Preocupados por la difícil situación de su país, donde Somoza había aplastado toda oposición política y amasado una considerable fortuna personal, Chamorro mantuvo involucrado en la política. En 1954, fue encarcelado, la tortura d y condenado a prisión por cargos de rebelión, pero la sentencia fue conmutada a arresto domiciliario en 1955.Chamorro fue arrestado de nuevo en 1956 durante una sangrienta represión del gobierno siguiente el asesinato de Somoza. En 1957 fue acusado de complicidad en el asesinato, pero más tarde acusado de rebelión y desterrado a San Carlos, una ciudad distante en el sur de Nicaragua.Huyó a Costa Rica con su esposa Violeta Barrios de Chamorro, y organizó una expedición en 1959 para derrocar al gobierno del hijo mayor de Somoza, Luis Somoza Debayle. Sin embargo, los miembros de la expedición fueron capturados y Chamorro traídos por tercera vez ante un tribunal militar, que lo condenó a nueve años de prisión por traición. Tras su liberación en 1969, retomó la dirección editorial de La Prensa, que continuó atacando al régimen de Somoza, ahora encabezado por Anastasio Somoza Debayle, hijo menor del ex dictador.En 1975 el gobierno impuso a Chamorro una suspensión de 32 meses de los derechos constitucionales después de un ataque por Cuba - rebeldes apoyados. Chamorro dirigió la oposición Unión Democrática de Liberación (UDEL) e hizo campaña para derechos humanos y la restauración de la democracia. Su papel se convirtió en la principal plataforma de la oposición, con lo que la corrupción del régimen de Somoza en el punto de mira de la opinión pública mundial. Durante este periodo, Chamorro y La Prensa fueron censurados repetidamente. El procedimiento normal era que en la tarde antes de la fecha de su publicación, todas menos la primera y última páginas del periódico tuvo que ser sometido a revisión por parte de una junta de censura compuesto de tres oficiales de la Guardia Nacional. La primera y la última página se presentaron en el día de su publicación.

Murder and legacy[edit]

Chamorro wrote a letter in 1975 to Somoza: “I am waiting, with a clear conscience, and a soul at peace, for the blow you are to deliver.” Three years later, in January 1978, Chamorro was killed by unknown gunmen who pulled up beside him in a car and opened fire with shotguns. Somoza claimed Chamorro was assassinated by Pedro Ramos, a Cuban-American entrepreneur whose business had been attacked by La Prensa. At the time, however, the Chamorro family and the wealthy opposition held that Somoza had ordered him killed.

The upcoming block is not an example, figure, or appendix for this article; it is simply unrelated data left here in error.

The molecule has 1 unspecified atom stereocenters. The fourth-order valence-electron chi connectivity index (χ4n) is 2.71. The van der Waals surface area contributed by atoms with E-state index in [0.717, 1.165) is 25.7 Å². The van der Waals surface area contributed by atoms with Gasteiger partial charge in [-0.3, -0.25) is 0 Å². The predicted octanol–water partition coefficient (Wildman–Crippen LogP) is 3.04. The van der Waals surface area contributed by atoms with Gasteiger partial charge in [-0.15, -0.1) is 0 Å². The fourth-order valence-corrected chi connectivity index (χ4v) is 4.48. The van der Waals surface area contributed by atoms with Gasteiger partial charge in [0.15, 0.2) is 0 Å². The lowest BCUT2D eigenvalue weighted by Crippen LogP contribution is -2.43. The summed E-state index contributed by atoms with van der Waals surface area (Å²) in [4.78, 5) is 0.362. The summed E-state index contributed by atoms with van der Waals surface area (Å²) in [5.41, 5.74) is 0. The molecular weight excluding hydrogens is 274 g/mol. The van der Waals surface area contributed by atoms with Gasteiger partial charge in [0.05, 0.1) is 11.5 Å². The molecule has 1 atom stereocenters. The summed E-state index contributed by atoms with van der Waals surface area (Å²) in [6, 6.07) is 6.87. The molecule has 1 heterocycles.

At his funeral, thousands of people followed the coffin from Managua’s Oriental Hospital to the Chamorro family home, taking turns carrying it.

Following Chamorro’s murder, an estimated 30,000 people rioted in the streets of Managua. Cars were set on fire and several buildings belonging to the Somoza family were attacked. A general strike was called. Outside the capital, unrest flared in a number of cities and towns, particularly in areas where National Guardsmen had massacred peasant farmers during the counterinsurgency effort. The government responded with further violence and reintroduced martial law censorship. During 1978, there were seven machine gun attacks and attempted bombings of La Prensa, now under the management of Chamorro’s widow, Violeta Barrios de Chamorro. Following Somoza's overthrow, she was a part of the FSLN-based junta from 1979 to 1980. Violeta Chamorro was elected president of Nicaragua in 1990.

Speaking about her husband to the participants of the 1998 IPI World Congress in Moscow, Violeta said: “During his whole life, Pedro Joaquín Chamorro was a tireless fighter for democracy in Nicaragua and against the dictatorship of Somoza. This cost him incarceration, torture, exile and finally death. He was warned many times that plans existed to assassinate him, yet no threat detained him from fulfilling his mission to impart the truth and preach democracy.”

They had four children:

  • Claudia Lucía Chamorro Barrios, married to Edmundo Jarquín ..., a relative of Carlos Alberto Brenes, 64th President of Nicaragua
  • Cristiana Chamorro Barrios, married to Antonio Lacayo, leading minister in President Chamorro Barrios' cabinet, and later a candidate for the Presidency.
  • Pedro Joaquín Chamorro Barrios, married to Martha Lucía Urcuyo. He was a journalist and later a politician that ran for mayor of Nicaragua's capital city of Managua.
  • Carlos Fernando Chamorro, head of the official newspaper of the Sandinista Government and later a women rights activist.

In 2000 he was named one of International Press Institute's 50 World Press Freedom Heroes of the past fifty years.[1]

See also[edit]

References[edit]